Electron microscopy
 
Piezoresponse Atomic-Force Microscopy (PFM)
- Practical Electron Microscopy and Database -
- An Online Book -
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This book (Practical Electron Microscopy and Database) is a reference for TEM and SEM students, operators, engineers, technicians, managers, and researchers.
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Piezoresponse atomic-force microscopy (PFM) is a near-field, contact-mode-derived microscopy technique and has been developed for probing electromechanical interaction in domain structures of ferroelectric materials and local electromechanical hysteresis through local imaging and polarization in nanoscale. The PFM technique was initially created to visualize the polar regions in ferroelectric films. This application is based on the electrical modulation (e.g. AC voltage) technique using the inverse piezoelectric effect, which corresponds to a linear coupling between the electrical and mechanical properties of a material and reflect the expansion and contraction of a material subjected to an electrical field. Therefore, the amplitude and phase of the piezoresponse signal depend on the magnitude of the piezoelectric coefficient and the direction of local polarization, respectively, and thus, PFM allows the measurement of the mechanical response of a specimen when an electrical voltage is applied to its surface by the conductive PFM tip.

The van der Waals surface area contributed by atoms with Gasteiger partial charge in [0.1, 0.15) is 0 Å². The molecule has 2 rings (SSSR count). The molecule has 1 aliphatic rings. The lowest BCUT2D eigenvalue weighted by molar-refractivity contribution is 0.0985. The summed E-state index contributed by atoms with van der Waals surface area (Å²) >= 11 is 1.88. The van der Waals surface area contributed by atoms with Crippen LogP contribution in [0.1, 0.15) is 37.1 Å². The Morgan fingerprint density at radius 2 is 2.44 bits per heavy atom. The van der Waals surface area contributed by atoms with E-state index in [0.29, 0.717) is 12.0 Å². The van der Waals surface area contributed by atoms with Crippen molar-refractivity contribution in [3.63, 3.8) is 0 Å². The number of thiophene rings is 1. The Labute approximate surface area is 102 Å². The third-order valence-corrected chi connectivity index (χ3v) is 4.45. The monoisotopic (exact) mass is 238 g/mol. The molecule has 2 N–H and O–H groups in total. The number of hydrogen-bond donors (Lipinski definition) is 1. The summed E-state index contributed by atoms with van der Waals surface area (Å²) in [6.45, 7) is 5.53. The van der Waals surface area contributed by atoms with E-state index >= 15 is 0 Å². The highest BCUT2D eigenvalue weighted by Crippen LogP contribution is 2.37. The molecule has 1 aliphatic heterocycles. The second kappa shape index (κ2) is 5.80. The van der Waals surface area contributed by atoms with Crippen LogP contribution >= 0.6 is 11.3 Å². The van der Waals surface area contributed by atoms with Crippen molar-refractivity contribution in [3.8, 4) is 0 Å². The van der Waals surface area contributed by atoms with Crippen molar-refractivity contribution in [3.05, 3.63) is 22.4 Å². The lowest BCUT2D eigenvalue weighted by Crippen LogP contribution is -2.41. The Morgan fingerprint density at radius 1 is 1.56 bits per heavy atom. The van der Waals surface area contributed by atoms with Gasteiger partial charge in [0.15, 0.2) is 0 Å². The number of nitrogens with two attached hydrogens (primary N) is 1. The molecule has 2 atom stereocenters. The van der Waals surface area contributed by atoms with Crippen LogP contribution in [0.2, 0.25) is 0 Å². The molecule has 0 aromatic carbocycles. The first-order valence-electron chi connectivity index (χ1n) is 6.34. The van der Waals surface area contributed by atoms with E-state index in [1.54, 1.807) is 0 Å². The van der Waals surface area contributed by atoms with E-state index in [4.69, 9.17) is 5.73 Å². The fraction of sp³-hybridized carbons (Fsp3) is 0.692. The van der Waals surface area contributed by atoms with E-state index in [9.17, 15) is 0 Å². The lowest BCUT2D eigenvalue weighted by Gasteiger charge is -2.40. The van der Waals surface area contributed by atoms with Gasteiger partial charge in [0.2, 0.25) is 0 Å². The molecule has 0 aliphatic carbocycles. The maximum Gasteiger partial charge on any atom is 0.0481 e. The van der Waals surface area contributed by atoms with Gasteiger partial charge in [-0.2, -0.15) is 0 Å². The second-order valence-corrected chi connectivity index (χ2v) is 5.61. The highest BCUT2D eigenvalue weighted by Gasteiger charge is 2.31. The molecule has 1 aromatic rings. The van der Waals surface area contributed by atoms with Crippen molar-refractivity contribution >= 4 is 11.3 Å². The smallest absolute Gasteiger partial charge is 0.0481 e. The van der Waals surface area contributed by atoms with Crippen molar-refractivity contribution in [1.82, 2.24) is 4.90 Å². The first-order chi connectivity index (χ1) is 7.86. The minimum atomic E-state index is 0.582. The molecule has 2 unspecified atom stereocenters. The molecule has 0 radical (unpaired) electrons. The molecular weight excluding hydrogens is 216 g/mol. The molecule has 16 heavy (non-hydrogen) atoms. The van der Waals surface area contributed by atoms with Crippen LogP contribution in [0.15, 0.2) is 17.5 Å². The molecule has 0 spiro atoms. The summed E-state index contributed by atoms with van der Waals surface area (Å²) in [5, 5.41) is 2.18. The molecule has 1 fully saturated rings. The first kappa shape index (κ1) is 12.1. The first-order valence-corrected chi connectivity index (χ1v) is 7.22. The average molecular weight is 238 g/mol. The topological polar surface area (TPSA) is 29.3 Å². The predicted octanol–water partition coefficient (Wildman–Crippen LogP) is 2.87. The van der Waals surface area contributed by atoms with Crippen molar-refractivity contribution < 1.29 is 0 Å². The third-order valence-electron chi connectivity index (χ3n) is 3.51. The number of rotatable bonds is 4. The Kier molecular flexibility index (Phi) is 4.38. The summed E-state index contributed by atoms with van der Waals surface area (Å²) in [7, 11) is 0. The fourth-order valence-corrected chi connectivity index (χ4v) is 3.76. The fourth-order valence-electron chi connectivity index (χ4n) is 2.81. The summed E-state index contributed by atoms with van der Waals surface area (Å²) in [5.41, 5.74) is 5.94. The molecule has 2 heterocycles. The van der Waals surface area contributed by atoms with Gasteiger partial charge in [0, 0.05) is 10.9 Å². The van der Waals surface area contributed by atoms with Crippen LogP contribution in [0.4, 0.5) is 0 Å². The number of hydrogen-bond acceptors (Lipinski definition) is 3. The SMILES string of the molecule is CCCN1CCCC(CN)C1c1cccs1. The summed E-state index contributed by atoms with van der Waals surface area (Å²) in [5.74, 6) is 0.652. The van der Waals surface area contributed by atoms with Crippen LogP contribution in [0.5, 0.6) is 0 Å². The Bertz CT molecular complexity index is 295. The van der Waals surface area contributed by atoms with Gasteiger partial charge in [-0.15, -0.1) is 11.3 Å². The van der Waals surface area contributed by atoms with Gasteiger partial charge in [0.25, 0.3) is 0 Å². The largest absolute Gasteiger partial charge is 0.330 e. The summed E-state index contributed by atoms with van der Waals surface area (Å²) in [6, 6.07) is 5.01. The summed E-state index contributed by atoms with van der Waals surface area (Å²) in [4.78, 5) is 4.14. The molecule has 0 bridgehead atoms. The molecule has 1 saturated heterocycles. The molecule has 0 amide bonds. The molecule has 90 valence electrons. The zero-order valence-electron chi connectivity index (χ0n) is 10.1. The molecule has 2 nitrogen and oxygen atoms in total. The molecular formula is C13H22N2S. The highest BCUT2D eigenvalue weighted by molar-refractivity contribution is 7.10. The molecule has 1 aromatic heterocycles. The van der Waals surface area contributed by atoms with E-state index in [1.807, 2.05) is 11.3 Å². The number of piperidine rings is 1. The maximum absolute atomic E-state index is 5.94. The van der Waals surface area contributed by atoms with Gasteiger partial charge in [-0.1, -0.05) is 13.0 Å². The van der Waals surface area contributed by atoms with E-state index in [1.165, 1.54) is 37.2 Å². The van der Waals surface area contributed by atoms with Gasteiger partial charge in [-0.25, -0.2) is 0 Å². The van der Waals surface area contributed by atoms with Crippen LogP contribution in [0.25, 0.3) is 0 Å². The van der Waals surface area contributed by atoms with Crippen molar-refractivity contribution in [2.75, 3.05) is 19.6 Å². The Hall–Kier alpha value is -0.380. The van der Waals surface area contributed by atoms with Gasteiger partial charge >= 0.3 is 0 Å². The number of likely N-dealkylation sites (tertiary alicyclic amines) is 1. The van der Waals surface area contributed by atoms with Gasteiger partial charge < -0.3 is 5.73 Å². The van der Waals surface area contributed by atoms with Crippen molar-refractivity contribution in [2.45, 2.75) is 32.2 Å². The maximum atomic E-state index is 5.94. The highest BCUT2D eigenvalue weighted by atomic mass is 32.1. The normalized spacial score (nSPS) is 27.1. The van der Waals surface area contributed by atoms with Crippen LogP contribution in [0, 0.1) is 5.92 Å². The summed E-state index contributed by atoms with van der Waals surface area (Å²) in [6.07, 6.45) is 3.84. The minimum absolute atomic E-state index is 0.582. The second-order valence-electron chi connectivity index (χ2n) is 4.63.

PFM can be performed on coated specimen surfaces. In this case, the coating on piezoelectric structure acts as electrode, and then the electrical field between the AFM tip and specimen surface causes relatively uniform deformation in the structure along the field direction. The thickness change of the film can be given by,
          Piezoresponse Atomic-Force Microscopy ----------------------- [2348a]
where,
          z -- The film thickness.
          Ez -- The component of the electric field intensity along the thickness direction.
          ± -- Related to the effective piezoelectric coefficient of antiparallel domains.

When an electrical modulation of V0cos(ωt) is applied, resulting in inelastic deformation due to mechanical and dielectric losses, Equation 2348a becomes,
          Piezoresponse Atomic-Force Microscopy ----------------------- [2348b]
where,
          α-- The film thickness.          
          α -- A constant depending on the energy loss in the dynamic deformation.
          ϑ  -- The phase difference between the applied electrical voltage and the surface oscillation.

 

 

 

 

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